This lands him in the Sturgeon Belt, perhaps the cruelest penal colony in the universe, with a warden so sadistically harsh that his prisoners routinely strive to commit suicide…but rarely get the chance in the colony’s tightly-structured and technologically-reinforced schedule (another element of the warden’s sadism). When Swiecki eases himself further onto the warden’s bad side, his punishment is to be in charge of preventing attempted suicides, which does nothing to endear him to the other prisoners – but what choice does he have when his failure results in unimaginable torture? The warden takes enormous pleasure in making Swiecki suffer in whatever way he can, physically and psychologically.
Which is why Swiecki is surprised to suddenly be summoned away from the Sturgeon Belt on orders that even the warden can’t ignore.
Under a new name, he’s been assigned at the space station Xan 4 to help with a secret project: The Federation Fleet has discovered its first (that is, “first”) two alien species and is observing them from afar – never interfering – as the Suhurs and rival Gurds prepare for what is sure to be a genocidal war. That’s not his only secret project, though. As mentioned earlier, the real reason he’s been summoned is to help root out the dissidents acting as Gods and interfering with the operation. His situation becomes even more complicated when Gods tries to recruit him, and he has to decide which he values more: his sense of morality, or avoiding the torture prison at all costs.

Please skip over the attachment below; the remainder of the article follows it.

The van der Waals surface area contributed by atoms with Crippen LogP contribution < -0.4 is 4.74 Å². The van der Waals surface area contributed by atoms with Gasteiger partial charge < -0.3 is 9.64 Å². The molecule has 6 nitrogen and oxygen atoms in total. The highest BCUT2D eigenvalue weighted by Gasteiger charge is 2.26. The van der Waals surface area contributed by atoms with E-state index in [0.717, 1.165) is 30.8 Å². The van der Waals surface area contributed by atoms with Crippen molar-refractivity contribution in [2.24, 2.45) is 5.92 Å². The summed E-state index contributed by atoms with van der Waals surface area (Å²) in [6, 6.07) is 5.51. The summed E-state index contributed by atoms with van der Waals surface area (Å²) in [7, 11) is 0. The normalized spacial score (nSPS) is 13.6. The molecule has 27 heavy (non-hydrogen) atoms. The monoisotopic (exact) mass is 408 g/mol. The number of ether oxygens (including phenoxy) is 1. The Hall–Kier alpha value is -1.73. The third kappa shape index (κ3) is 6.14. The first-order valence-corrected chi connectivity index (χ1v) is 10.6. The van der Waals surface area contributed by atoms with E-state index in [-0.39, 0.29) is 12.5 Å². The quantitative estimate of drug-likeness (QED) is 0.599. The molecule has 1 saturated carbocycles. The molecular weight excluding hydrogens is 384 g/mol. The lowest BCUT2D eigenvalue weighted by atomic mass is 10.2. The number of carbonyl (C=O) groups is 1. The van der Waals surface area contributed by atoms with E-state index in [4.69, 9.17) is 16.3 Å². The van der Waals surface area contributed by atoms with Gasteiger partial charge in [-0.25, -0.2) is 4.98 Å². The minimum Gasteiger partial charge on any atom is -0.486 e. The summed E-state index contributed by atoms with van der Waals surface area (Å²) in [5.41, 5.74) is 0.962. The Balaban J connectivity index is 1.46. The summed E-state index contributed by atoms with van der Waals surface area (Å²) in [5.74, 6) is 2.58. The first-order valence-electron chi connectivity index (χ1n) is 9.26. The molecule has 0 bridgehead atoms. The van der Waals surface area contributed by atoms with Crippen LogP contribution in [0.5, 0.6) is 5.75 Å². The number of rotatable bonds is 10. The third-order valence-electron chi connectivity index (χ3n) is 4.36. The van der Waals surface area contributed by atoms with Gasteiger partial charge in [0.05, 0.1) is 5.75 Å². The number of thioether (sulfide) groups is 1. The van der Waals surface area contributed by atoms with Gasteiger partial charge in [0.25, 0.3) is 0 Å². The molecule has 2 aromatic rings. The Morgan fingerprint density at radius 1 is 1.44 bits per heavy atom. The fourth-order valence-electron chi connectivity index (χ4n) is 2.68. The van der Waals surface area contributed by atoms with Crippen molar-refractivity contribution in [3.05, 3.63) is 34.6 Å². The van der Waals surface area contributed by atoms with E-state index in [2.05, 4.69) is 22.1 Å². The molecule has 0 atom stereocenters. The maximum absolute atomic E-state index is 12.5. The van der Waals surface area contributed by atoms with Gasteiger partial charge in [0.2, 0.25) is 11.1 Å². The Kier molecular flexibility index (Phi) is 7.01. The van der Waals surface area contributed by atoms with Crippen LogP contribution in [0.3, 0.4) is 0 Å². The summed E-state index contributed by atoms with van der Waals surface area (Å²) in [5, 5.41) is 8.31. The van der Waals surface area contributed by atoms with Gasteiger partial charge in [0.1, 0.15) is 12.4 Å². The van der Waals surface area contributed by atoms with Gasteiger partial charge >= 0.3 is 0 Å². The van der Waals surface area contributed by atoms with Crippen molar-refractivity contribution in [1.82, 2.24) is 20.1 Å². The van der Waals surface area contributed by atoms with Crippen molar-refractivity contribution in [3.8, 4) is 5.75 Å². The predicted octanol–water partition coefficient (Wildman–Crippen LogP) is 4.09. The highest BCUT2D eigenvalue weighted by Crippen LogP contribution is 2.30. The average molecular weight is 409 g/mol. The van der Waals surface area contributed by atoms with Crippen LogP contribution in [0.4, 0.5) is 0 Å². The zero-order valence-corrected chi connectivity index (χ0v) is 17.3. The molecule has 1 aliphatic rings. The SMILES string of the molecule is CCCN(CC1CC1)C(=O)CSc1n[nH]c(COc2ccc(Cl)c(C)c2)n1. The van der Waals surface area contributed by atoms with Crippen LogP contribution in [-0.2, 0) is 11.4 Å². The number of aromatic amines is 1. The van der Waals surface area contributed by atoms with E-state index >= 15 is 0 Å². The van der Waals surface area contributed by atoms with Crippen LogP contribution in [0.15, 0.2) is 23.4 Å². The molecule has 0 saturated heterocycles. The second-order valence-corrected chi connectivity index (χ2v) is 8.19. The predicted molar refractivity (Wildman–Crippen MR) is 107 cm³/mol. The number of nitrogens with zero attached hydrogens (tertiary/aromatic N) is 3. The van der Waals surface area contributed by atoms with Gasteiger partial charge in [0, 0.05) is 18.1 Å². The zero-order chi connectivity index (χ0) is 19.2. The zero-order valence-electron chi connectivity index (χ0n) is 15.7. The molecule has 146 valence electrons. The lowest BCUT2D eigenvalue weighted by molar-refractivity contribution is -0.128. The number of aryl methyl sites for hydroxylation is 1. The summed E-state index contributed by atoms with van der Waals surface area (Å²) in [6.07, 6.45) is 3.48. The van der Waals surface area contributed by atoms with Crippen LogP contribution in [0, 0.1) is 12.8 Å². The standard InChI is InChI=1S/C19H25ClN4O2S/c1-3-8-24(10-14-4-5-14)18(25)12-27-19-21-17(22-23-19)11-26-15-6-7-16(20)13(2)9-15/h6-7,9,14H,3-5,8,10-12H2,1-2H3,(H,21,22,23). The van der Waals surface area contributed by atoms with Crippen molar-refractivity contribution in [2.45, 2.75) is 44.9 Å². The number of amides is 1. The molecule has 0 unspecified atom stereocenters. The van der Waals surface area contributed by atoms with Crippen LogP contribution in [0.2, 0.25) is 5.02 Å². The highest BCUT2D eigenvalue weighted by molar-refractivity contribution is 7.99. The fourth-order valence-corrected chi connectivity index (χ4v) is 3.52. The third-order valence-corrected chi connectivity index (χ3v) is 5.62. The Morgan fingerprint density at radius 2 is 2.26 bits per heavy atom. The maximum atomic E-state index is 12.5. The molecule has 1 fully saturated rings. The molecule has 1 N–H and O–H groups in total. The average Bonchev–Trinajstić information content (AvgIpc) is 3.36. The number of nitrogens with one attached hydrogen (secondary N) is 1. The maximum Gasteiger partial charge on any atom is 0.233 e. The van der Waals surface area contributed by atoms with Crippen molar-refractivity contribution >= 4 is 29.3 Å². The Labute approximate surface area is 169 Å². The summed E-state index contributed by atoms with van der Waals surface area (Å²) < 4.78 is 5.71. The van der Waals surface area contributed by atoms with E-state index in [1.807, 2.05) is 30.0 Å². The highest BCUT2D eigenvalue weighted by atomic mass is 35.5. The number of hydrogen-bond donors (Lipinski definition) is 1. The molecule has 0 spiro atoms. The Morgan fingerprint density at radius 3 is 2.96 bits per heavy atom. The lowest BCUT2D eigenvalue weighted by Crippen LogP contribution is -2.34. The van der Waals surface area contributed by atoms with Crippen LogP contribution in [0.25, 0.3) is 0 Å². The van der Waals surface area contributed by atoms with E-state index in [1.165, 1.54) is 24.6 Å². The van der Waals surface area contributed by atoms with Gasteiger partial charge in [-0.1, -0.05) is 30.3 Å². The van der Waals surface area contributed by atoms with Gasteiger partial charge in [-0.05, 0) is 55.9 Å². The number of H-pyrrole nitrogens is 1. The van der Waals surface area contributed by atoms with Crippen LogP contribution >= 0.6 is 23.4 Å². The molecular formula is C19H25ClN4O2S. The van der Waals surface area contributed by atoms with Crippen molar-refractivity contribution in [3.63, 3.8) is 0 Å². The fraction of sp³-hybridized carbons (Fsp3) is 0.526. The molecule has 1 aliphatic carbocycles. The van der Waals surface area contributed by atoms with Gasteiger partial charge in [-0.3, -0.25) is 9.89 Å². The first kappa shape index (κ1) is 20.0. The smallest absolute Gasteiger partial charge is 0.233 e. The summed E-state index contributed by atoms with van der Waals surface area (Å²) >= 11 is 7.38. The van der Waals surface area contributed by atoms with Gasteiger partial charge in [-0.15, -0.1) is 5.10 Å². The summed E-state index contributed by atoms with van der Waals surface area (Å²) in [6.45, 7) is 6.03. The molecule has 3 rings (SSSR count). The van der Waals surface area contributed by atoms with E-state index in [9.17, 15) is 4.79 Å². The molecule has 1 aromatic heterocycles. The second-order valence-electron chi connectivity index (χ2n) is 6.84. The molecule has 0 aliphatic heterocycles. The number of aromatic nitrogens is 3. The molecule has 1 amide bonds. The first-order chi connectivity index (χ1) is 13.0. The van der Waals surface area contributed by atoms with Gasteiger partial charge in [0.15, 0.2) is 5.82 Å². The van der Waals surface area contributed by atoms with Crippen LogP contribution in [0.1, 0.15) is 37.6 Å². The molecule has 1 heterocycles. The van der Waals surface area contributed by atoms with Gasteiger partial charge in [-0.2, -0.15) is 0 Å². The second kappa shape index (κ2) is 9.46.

What follows is a complicated tale switching between the Suhurs and Gurds as they prepare for battle and Swiecki as he plays both Gods and the Federation to his advantage. At points, it’s almost like reading a spy novel with aliens. Though not as fun and likable as the human cast on the Nomad, Swiecki is capable and fierce, fueled by the disproportionate injustice done to him (and his brother and fellow soldiers), and determined that no one’s going to take advantage of him. If you’re looking to read about a character who takes no crap, he’s it, and you can’t help but cheer when he sticks it to anyone who tries to manipulate him.
All this said, Easy to be a God is ultimately a satisfying, entertaining read, albeit far from a leisurely one. It’s demanding of its reader; there’s a lot to unpack within its pages, and some readers will be frustrated by its structure and untied story threads. (As a small note, there are also enough translation quirks to notice – strange turns of phrase, unusual punctuation choices, etc. – which may be distracting for some). There are subsequent books, though, so one would expect that such threads are tied up in those. Unfortunately, as of this writing, the series seems to have gone out of print in English, but if you happen to come upon a copy, this one’s a challenging, recommended read.
Baen Books is a cool publisher in that it has a lot of options for fans who are really impatient for release dates. 😀
For example, there’s its eARC collection, for readers who don’t mind upcoming releases with a few typos. There are also the Monthly Baen Bundles, wherein you can buy a handful of upcoming Baen eBooks in one chunk for the nice, wallet-friendly price of $18!